So I recommend keeping it on high settings. Anisotropic Filtering should also be left at 16X. If set to a low value, textures will look blurry when viewed side-on, even if texture detail is set to high. I suspect that your amount of GPU RAM determines how much it’s affected by texture detail. My Geforce 670 only has 2 GB of the stuff, but seems more than enough to handle Global Offensive at highest texture detail. Which leaves Shadow, antialiasing and shader quality, which I benchmarked at all settings, to see how much we could get away with. ANTIALIASING My AMD Graphics card supported 2, 4 and 8 X MSAA. My Nvidia one also supports CSAA, which they claim offers better quality at the same framerate… but my results for 8 and 16 X were exactly the same quality and frame-rate as 4X MSAA, and 16X Q was the same as 8X MSAA! In other words, you might as well be using the standard MSAA options.

At normal HD resolutions, both cards dropped off by similar amounts until it reached 8X, where I then found AMD to be more efficient. As I said earlier, you won’t see as much of a drop at lower resolutions. It also makes sense that the impact is greater at higher resolutions. I only tested 4K on my Nvidia card and found that beyond 4X antialiasing and my framerate would be severely impacted. Treat antialiasing as a luxury, but if you really can’t stand jagged edges then consider 4X MSAA to be the sweet-spot. If you’re silly like me and you’re gaming at 4K, you only need 2X or even FXAA for it to be acceptable. But I wouldn’t recommend the latter in any other situation. SHADOWS On both cards, there was no point in going for very low when low looked better and offered nearly the same performance. Medium and High both affected framerates quite a bit. If you HAD to choose between these two, I’d personally choose High, given how much better it looks. SHADERS Low and medium performed almost identically, as did High and Very High.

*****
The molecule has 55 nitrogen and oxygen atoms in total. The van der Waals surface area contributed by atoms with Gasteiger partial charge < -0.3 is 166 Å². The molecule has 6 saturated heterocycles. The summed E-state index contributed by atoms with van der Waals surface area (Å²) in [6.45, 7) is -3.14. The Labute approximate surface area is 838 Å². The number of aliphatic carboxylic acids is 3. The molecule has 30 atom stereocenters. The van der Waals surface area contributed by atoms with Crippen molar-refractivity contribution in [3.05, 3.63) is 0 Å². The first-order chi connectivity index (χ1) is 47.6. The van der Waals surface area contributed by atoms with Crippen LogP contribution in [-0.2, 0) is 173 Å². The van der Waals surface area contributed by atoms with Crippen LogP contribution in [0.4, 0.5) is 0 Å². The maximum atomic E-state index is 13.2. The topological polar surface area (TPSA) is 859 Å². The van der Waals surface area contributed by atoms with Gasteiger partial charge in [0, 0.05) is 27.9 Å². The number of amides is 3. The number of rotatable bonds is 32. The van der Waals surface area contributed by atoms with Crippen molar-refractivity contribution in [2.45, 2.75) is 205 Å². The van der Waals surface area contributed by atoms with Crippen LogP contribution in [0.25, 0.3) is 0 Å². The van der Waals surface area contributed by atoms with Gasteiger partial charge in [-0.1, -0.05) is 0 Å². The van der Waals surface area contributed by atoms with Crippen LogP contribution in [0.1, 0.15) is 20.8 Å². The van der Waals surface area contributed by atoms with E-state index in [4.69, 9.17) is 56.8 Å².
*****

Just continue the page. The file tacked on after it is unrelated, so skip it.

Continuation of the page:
A bit like with shadows, I don’t see any point in using anything other than the highest or third highest setting. RESOLUTION If you have a balanced PC system, lowering the resolution will probably make the biggest change to your framerate and I suspect is the reason that people find they play better when using old-fashioned resolutions and stuff. I’ve already covered this in a previous video but even if you’re already getting perhaps 200 FPS, getting 400 FPS on a low resolution will still make the game feel smoother. Don’t argue about this! Just accept it. And this is coming from somebody who still plays at higher resolutions. What I didn’t expect to find was a difference between full-screen and full-screen windowed settings.

I prefer windowed because it’s easier to switch between the game and the desktop, but it comes at two down-sides: firstly, the game’s brightness is stuck at your desktop’s settings. And secondly, it lowers your frame-rate. I can’t make sense of the numbers. At 4K, my Nvidia card ran 8% slower when windowed. At HD, Nvidia ran 17%(!) slower and AMD only by 6% when windowed. This drop was reduced when running at low settings, hence making it more CPU-limited. And to screw everything up, my Nvidia card actually ran faster when in windowed mode with my desktop running at 1024×768.

And this wasn’t just a one-off thing. I ran the test several times and got the same results. Long story short, it makes a difference, but you’ll just have to try it for yourself to see what works best for you. In conclusion, to get the best compromise between frame-rate and quality, run the game at lowest everything, but keep multicore support enabled and textures and anisotropic filtering set to high, with as much antialiasing as your graphics card lets you get away with. Which you’ll probably want at potato resolutions..

As found on Youtube